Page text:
AB 1:259-268 (2008)  -  DOI: https://doi.org/10.3354/ab00029

Sources of otolith carbonate: experimental determination of carbon incorporation rates from water and metabolic CO2, and their diel variations

Hidekazu Tohse1,2,*, Yasuo Mugiya1

1Division of Marine Biosciences, Graduate School of Fisheries Science, Hokkaido University, 3-1-1 Minato, Hakodate, Hokkaido 041-8611, Japan
2Present address: Department of Molecular and Integrative Physiology, University of Illinois at Urbana-Champaign, 431 Burrill Hall, 407 S. Goodwin Avenue, Urbana, Illinois 61801, USA

ABSTRACT: Although carbon isotopes in fish otoliths are widely utilized to obtain information on environmental records, uncertainty regarding the sources of otolith carbonate, either from fish diet or ambient water, limits detailed determinations. The present study experimentally determined absolute incorporation rates of carbon derived from 2 sources, metabolic CO2 and ambient water, into otoliths using goldfish under controlled conditions. In addition, the proportions of the 2 sources in otolith daily increments were also determined by the diel variations in the rate of incorporation from the 2 sources. A group of fish was administered with d-[14C-U]-glucose or was exposed to water containing NaH14CO3, and incubated for 1, 3, 6, 12 and 24 h. Another group was similarly treated with the radiocarbons at 06:00, 12:00, 18:00, 00:00 or again at 06:00 h, and were incubated for 6 h. After incubation, serum and otoliths were collected and were separated into organic and inorganic carbon fractions, and the incorporation rates from the 2 sources were determined. The rates of carbon incorporation from d-[14C-U]-glucose injected and NaH14CO3 water were 0.27 (25.5%) and 0.79 (74.5%) nmol mg–1 otolith h–1, respectively. During darkness (18:00 to 06:00 h), both the incorporation rate and proportion of metabolic-CO2-derived carbon significantly decreased to ~50% of that during daylight. These results suggest that otolith carbonate is mainly derived from ambient water, and the ratio of carbon derived from metabolic CO2 is lower in the D-zone than that in the L-zone of the otolith daily increments.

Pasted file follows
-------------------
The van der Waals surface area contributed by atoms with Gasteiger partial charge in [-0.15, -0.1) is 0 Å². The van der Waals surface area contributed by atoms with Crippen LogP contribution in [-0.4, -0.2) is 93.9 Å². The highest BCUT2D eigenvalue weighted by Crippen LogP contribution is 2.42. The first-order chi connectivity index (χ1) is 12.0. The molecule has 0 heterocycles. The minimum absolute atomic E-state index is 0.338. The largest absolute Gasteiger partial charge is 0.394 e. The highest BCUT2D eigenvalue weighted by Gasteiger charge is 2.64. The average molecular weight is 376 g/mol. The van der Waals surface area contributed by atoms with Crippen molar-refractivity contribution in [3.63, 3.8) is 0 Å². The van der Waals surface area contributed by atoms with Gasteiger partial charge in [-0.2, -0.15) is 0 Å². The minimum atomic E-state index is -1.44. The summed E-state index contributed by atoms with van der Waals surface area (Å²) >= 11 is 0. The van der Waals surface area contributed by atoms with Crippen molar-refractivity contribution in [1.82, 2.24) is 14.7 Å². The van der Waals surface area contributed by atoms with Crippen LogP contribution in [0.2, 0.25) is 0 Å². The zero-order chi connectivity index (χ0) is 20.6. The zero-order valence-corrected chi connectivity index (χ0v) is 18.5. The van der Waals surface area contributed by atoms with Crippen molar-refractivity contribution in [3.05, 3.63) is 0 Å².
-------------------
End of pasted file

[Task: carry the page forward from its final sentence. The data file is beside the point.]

KEY WORDS: Otolith · Carbon source · Diel variation · Dissolved inorganic carbon · Metabolic CO2 · Goldfish


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Cite this article as: Tohse H, Mugiya Y (2008) Sources of otolith carbonate: experimental determination of carbon incorporation rates from water and metabolic CO2, and their diel variations. Aquat Biol 1:259-268. https://doi.org/10.3354/ab00029

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